I do have a 440 loader and 8B BH on my tractor as well
 

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Set some reference posts

I think you will do yourself a favor by setting some reference posts at least in the corners and mark the level. On a large area, it's really easy to see a piece of land as flat and then find it's not level or worse, slopes the wrong way. The reference posts with a bright line across at the level area makes it relatively easy to get close to a final grade from the tractor seat.

Treefarmer
 

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Beings you have to add the soil anyway, is there anything stopping you from putting down some tile just to help the water drain off? If you plan on making it a useable space having tile might make it same day usable during rainy seasons. That would really help eliminate squishy spots. When dealing with that big of an area you'll always have low spots that collect water worse than others... Just a thought. Once all that dirt is in place adding tile is just that much harder to do.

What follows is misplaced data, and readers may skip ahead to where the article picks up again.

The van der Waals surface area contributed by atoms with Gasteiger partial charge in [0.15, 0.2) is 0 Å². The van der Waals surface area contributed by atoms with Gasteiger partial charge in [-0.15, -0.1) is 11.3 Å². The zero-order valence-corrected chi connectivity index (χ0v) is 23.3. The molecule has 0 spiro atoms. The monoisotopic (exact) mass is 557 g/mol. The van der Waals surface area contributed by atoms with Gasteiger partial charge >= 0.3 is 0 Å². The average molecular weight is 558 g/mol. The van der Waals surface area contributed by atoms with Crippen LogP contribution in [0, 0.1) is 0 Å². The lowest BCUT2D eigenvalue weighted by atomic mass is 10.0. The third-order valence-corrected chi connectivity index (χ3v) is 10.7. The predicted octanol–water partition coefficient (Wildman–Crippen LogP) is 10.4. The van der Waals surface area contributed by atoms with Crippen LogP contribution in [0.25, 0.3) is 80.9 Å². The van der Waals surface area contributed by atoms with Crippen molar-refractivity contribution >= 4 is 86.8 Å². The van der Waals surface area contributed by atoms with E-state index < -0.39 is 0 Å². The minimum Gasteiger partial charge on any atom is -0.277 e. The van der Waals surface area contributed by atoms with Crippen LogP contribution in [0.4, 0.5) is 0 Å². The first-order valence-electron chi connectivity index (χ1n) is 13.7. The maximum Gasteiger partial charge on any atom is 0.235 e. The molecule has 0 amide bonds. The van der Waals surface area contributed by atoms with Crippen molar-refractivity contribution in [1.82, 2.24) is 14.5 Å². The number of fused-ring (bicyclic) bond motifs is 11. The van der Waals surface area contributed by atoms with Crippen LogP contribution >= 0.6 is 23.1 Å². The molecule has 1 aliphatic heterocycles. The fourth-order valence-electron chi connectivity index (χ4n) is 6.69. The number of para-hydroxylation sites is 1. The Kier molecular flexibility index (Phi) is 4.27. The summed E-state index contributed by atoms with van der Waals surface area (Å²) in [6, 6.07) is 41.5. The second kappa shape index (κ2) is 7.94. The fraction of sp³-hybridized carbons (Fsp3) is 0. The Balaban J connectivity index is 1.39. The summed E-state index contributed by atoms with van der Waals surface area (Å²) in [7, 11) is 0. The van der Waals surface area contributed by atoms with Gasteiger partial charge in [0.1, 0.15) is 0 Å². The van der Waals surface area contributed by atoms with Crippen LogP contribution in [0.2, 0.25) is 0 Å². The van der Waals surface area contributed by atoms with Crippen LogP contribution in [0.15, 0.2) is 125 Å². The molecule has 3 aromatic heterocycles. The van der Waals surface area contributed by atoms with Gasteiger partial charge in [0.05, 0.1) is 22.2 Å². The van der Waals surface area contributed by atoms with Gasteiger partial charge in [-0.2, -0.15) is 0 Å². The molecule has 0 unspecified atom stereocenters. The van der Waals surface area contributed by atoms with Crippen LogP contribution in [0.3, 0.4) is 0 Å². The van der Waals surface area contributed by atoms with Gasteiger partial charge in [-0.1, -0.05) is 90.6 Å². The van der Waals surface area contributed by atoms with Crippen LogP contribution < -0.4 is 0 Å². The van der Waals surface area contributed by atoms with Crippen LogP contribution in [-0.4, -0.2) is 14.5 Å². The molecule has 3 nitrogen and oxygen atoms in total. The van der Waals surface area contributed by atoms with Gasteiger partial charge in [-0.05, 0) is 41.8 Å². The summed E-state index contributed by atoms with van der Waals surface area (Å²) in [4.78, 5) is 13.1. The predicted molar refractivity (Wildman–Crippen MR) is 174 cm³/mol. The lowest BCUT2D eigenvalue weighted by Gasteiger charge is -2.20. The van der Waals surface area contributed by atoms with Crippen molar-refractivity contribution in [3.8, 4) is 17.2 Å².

-636
 

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636 - I'm not familiar with the term tile? I'm getting the idea of what you're saying but not familiar with that term. Is it landscapers cloth? Thanks.
 

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Tile is a plastic tube with perferation to allow water into it. Farms have it to drain wet spot. The stuff in my back yard 6" diameter. uploadfromtaptalk1433441589059.jpg
 

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636 - I'm not familiar with the term tile? I'm getting the idea of what you're saying but not familiar with that term. Is it landscapers cloth? Thanks.
Here is an example from the orange big box store.

Drain Tile
 

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I eneded up getting mine at Tractor Supply, but that's the stuff. Thinking back, I bet I had 4" also. The stinger on dad's trencher isn't that big. There are quite a few places that carry the stuff and the price can swing one way or the other enough to make shopping around worth your time.

-636